LONDON -- The first Saudi Arabian woman to compete in the Olympics was easily defeated Friday by a Puerto Rican opponent in a judo bout that lasted only 82 seconds.
Wearing a tight-fitting black cap after judo officials would not allow her to don a headscarf, Wojdan Ali Seraj Abdulrahim Shahrkhani lost the one-sided match to Melissa Mojica, a powerful 187-pounder (85-kilos) who is the 24th-ranked judo fighter in the world.
Despite earning only a blue belt in the Japanese martial art, Shahrkhani wore a black belt to compete. She has been training for two years, mostly with her father, who is an international judo referee.
The 18-year-old Shahrkhani was mainly on the defensive, swatting away Mojica's attempts to get a grip. Shahrkhani seemed tentative and cautious on her feet and made little attempt to throw Mojica off balance.
Mojica eventually grabbed Shahrkhani on her collar and flipped her onto her back for a match-ending throw.
Mojica said afterward that all athletes are entitled to their religious beliefs and should be given an opportunity in judo.
Like every other athlete in the competition, Mojica holds a black belt and has honed her skills by training with men, while Shahrkhani was a virtual novice, only competing in the sport for two years. After blue comes brown, and then there are 10 degrees of black.
Shahrkhani is one of two women competing at the Olympics for the first time from the conservative Gulf kingdom.
Her modified hijab was the subject of a deal worked out between Olympic officials, the international judo federation, and Saudi authorities.
While Shahrkhani has many supporters in the region, the compromise has not been nearly enough to satisfy hard-liners who say she is dishonoring herself and her family by competing in front of men -- and in form fitting clothes. Several have told her not to jeopardize her place in the afterlife for a fleeting bit of fame on earth. Others have warned that she and her family could face ostracism when she goes home.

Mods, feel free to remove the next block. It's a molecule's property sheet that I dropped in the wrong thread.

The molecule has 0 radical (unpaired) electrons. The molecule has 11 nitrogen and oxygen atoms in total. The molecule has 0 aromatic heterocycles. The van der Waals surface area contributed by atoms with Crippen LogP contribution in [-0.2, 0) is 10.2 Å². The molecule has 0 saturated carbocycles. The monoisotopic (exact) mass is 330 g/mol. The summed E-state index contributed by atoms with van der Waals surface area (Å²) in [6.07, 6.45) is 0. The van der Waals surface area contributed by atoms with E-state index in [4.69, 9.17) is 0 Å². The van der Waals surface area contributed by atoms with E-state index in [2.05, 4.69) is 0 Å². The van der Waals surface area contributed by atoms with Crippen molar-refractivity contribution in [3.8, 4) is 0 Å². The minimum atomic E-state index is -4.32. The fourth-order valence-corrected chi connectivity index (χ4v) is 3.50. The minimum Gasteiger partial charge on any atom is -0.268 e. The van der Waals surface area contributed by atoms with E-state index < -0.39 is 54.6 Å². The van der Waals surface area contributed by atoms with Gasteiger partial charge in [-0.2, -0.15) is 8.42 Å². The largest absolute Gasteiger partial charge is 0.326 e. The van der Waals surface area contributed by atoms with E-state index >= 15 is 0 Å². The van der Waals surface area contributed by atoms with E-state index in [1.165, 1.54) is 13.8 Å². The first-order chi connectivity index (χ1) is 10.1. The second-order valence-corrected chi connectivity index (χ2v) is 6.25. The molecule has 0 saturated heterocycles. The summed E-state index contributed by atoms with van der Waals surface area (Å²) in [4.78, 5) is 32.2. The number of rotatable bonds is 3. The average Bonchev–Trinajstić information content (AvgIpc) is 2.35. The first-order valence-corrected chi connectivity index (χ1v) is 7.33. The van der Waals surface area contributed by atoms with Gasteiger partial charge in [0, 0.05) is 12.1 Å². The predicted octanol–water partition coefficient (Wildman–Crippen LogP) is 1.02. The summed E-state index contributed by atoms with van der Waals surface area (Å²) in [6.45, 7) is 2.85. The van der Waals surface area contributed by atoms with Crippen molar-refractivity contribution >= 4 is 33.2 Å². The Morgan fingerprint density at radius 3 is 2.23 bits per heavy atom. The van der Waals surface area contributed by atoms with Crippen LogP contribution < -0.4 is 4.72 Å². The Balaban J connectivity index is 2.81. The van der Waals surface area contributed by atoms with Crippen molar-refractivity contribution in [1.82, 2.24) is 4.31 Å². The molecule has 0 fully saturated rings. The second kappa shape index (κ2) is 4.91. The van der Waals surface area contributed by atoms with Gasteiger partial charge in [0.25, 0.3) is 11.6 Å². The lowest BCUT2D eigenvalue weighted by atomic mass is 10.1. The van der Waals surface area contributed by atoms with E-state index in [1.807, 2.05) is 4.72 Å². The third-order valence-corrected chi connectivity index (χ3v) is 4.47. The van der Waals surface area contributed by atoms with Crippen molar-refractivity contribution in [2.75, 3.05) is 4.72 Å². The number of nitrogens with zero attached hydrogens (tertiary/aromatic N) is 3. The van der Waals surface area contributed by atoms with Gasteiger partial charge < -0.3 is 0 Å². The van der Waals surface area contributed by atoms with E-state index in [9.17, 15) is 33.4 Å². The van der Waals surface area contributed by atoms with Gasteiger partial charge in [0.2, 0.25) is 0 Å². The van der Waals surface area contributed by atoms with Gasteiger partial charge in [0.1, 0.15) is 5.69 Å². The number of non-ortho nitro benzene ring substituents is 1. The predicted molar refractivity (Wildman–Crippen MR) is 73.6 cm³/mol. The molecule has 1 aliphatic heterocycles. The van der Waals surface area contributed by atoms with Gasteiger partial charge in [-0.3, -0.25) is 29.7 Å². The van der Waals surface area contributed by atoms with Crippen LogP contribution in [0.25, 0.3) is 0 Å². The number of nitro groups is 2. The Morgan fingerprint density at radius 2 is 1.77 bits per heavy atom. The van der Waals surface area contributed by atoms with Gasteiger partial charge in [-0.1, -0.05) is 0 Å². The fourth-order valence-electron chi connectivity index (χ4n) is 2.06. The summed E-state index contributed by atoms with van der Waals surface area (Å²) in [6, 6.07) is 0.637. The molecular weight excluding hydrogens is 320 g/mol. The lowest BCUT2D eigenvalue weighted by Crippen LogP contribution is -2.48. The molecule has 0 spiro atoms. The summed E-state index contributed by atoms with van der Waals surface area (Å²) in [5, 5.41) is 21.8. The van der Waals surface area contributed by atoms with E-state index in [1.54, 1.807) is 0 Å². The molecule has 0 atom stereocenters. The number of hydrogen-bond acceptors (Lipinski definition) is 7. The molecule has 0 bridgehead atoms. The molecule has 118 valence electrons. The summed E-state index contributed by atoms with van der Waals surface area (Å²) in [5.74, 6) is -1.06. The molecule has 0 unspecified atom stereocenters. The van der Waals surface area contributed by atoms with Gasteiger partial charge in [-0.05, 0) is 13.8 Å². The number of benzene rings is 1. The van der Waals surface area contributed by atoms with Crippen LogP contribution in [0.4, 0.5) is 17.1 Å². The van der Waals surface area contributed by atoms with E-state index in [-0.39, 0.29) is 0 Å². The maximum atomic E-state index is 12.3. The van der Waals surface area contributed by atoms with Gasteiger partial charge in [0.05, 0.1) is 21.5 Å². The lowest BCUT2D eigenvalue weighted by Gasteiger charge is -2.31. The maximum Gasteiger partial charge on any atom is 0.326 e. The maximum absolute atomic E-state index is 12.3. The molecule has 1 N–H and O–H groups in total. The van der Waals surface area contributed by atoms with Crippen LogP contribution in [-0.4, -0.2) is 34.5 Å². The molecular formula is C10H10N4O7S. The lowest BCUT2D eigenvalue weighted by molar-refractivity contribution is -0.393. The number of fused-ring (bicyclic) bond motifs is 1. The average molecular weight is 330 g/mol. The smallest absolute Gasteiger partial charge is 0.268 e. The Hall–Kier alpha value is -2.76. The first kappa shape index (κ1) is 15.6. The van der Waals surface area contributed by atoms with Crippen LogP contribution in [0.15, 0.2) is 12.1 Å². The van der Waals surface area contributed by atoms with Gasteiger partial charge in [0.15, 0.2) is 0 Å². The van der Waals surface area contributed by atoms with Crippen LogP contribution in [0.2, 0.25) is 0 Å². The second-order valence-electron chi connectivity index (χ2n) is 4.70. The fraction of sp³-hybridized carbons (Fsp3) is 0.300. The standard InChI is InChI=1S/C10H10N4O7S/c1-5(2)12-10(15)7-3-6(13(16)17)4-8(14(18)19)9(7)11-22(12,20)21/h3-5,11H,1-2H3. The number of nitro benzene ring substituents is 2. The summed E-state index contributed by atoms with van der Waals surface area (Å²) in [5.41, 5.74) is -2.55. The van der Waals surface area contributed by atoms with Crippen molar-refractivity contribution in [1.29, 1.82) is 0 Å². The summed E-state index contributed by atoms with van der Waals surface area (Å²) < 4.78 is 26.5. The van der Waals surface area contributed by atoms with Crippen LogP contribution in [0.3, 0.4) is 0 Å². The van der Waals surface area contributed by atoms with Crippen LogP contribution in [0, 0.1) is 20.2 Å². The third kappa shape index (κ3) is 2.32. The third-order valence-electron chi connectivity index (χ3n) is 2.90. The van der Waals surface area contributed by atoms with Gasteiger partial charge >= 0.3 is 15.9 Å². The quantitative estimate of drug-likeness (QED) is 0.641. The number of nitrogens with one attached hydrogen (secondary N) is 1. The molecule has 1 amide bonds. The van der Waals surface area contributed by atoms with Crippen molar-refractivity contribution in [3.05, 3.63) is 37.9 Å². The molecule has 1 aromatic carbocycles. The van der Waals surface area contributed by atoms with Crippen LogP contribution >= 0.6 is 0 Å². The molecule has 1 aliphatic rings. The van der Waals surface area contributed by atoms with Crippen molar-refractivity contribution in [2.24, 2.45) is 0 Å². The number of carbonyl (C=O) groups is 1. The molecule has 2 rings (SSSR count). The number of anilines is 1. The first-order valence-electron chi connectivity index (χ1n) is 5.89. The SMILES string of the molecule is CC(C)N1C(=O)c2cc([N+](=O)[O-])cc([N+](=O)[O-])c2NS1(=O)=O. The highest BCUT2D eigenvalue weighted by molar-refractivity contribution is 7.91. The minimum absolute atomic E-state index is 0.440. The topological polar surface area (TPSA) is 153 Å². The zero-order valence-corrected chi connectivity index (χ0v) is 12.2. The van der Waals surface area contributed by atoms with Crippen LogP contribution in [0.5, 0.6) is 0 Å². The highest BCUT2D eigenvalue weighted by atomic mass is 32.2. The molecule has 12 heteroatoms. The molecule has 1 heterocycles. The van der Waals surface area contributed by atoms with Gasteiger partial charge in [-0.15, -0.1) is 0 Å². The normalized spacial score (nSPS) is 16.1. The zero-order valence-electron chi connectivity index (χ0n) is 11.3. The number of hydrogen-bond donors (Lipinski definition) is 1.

"She will definitely face difficulties (back home)," Hashem Abdo Hashem, editor-in-chief of Saudi's Arabic daily newspaper Okaz, told The Associated Press. "The society here will look at her negatively."
Saudi women face widespread restrictions in nearly all aspects of public and private life, particularly under guardianship laws that require them to have a male relative's permission before they can travel abroad, work, marry, get divorced or even be treated at some hospitals. It is also the only country in the world that forbids women -- both Saudi and foreign -- from driving. Some women who have challenged the driving ban have even been detained.
Recently, King Abdullah has pushed for some limited reforms in the face of opposition from the country's ultraconservative clerics. Women have been promised the ability to run and vote in municipal elections in 2015, and a new university near Jiddah allows men and women to study together in contrast to the strict general separation of the sexes across the kingdom.
The decision to allow Shahrkhani and another U.S.-based Saudi woman to compete in the games is an extension of those reforms.
"I am proud of her because she is confronting an entire system and society," said Aziza al-Yousif, a computer science lecturer at King Saud University. "She wants to play judo. Who decides who can judge her and what is in line with Islamic law or not? Let God judge her. We are humans. It's not our place to judge one another."